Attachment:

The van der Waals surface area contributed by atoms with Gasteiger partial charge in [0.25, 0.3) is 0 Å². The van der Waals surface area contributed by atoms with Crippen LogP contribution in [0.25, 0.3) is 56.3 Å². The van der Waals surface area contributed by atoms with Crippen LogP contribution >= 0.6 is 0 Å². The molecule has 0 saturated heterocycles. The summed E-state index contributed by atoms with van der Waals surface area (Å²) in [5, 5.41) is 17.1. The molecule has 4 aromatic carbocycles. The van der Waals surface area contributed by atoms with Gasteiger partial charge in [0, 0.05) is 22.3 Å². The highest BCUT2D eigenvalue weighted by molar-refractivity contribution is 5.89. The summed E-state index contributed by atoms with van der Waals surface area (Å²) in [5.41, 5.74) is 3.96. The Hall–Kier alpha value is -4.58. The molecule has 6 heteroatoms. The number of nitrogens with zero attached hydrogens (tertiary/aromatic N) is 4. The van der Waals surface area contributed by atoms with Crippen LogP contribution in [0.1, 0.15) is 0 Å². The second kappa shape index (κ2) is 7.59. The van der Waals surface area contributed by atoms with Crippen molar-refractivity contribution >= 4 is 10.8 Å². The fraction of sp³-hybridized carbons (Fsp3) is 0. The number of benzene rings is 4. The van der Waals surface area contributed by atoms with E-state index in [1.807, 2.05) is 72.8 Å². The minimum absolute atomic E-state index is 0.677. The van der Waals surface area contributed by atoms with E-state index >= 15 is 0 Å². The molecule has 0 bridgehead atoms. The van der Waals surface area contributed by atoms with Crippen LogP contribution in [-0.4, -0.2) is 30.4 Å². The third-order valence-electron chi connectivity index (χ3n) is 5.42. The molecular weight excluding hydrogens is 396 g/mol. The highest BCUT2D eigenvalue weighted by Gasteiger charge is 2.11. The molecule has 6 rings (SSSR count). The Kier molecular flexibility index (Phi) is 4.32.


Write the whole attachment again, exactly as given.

The van der Waals surface area contributed by atoms with Gasteiger partial charge in [0.25, 0.3) is 0 Å². The van der Waals surface area contributed by atoms with Crippen LogP contribution in [0.25, 0.3) is 56.3 Å². The van der Waals surface area contributed by atoms with Crippen LogP contribution >= 0.6 is 0 Å². The molecule has 0 saturated heterocycles. The summed E-state index contributed by atoms with van der Waals surface area (Å²) in [5, 5.41) is 17.1. The molecule has 4 aromatic carbocycles. The van der Waals surface area contributed by atoms with Gasteiger partial charge in [0, 0.05) is 22.3 Å². The highest BCUT2D eigenvalue weighted by molar-refractivity contribution is 5.89. The summed E-state index contributed by atoms with van der Waals surface area (Å²) in [5.41, 5.74) is 3.96. The Hall–Kier alpha value is -4.58. The molecule has 6 heteroatoms. The number of nitrogens with zero attached hydrogens (tertiary/aromatic N) is 4. The van der Waals surface area contributed by atoms with Crippen LogP contribution in [0.1, 0.15) is 0 Å². The second kappa shape index (κ2) is 7.59. The van der Waals surface area contributed by atoms with Crippen molar-refractivity contribution >= 4 is 10.8 Å². The fraction of sp³-hybridized carbons (Fsp3) is 0. The number of benzene rings is 4. The van der Waals surface area contributed by atoms with E-state index in [1.807, 2.05) is 72.8 Å². The minimum absolute atomic E-state index is 0.677. The van der Waals surface area contributed by atoms with E-state index >= 15 is 0 Å². The molecule has 0 bridgehead atoms. The van der Waals surface area contributed by atoms with Crippen LogP contribution in [-0.4, -0.2) is 30.4 Å². The third-order valence-electron chi connectivity index (χ3n) is 5.42. The molecular weight excluding hydrogens is 396 g/mol. The highest BCUT2D eigenvalue weighted by Gasteiger charge is 2.11. The molecule has 6 rings (SSSR count). The Kier molecular flexibility index (Phi) is 4.32.